Letters Guardian 10/06/2010
It is futile to attempt to address poverty (Frank Field to think the unthinkable for Cameron, 5 June) without looking at the ever-widening gap between the highest and lowest paid in the private sector. My own experience may be illustrative.
I earn under £17,000 a year working in an office in London. When I have paid my bills, rent and transport costs I have under £60 a week left – barely more than the dole. I am doing a virtually identical job to one I did five years ago. Then, I got £24,000, and my living expenses were 60% of what they are now. Many of my workmates who have children are eligible for tax credits because they cannot cope. I am thinking of checking to see if I am too. I am merely surviving on what I earn. My employer has given no pay rises to staff for two years because of the recession.
For the board, however, things are rather different. Our chief executive received a pay rise of over 60% last year, taking his salary to just over £300,000. He also recently exercised stock options which, if sold immediately, would net him around £600,000. The board has forced down pay for staff, relying on the taxpayer to help make up a living wage, then pocketed the difference.
Inflation is now rising fast and the benefits of work are being rapidly eroded. If Iain Duncan Smith and Frank Field want to make it worthwhile going to work, they should start by ensuring businesses can no longer force the taxpayer to subsidise them by paying tax credits. They should also do something to link the pay of the highest and the lowest in a company. That way, if directors want more money they will have to make greater profits and improve living conditions of staff. This will also cut the amount the government pays to support the working poor.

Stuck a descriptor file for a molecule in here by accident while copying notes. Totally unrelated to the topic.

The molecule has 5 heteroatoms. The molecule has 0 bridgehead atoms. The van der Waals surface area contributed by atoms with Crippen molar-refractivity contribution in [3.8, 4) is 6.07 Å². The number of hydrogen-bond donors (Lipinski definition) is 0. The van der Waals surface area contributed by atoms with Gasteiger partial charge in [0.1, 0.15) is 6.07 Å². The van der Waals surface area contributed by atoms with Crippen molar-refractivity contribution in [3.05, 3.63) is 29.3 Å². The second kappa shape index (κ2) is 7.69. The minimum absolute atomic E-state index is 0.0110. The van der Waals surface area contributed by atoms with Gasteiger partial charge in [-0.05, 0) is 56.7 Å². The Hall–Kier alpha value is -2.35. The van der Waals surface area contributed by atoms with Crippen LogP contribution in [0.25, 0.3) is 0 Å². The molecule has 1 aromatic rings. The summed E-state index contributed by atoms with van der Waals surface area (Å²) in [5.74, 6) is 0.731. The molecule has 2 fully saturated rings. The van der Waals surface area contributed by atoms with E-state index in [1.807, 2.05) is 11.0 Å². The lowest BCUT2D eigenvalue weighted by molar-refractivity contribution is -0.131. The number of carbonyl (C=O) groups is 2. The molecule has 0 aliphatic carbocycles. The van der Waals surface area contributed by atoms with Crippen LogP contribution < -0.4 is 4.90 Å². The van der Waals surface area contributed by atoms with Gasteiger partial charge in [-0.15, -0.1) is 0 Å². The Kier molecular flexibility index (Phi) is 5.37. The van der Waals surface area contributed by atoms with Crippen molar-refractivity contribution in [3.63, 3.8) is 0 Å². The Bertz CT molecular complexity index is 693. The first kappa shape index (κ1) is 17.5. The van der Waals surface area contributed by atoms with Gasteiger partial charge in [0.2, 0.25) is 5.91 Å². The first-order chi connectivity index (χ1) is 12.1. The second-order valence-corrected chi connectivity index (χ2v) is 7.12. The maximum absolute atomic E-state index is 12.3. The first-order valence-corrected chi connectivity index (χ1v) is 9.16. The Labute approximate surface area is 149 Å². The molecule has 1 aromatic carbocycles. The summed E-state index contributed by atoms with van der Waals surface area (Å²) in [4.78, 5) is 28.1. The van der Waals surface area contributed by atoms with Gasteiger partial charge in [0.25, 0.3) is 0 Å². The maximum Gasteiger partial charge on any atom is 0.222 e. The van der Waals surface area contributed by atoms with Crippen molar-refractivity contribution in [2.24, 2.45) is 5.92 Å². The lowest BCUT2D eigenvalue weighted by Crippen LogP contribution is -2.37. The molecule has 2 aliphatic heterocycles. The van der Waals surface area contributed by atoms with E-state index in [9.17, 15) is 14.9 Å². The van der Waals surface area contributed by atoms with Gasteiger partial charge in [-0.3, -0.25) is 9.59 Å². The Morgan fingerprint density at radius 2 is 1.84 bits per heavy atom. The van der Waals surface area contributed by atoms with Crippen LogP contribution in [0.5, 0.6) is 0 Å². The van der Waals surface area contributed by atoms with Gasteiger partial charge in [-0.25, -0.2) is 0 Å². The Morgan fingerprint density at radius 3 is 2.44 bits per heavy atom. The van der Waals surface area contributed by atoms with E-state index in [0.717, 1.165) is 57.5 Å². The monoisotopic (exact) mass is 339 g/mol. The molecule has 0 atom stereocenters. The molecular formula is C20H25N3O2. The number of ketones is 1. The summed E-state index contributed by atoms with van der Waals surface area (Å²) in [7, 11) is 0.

When a small group is holding the rest of the country to ransom, whether it is the union barons of the 1970s or the company directors of today, it has ceased to be part of the solution and has become part of the problem. Something, as they say, must be done.
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• The Child Poverty Act requires government to measure both relative and absolute poverty. It is deeply concerning that the government is considering adopting a definition of poverty that only describes absolute levels of income.
In rich nations, multiple indices of the health of a society correlate strongly with levels of inequality and poorly with mean income. Our ability to participate fully in society – to afford decent food, sport or leisure activities and so on – is dependent on how our earnings compare to those of the people we live among.
Increasing the income tax threshold to £10,000 is a £17bn tax cut that, by itself, will not help the poorest 3 million households. If this is paid for with an increase in VAT then inequality will rocket. Even if new measures of absolute poverty no longer capture this, the health of our communities will be badly damaged.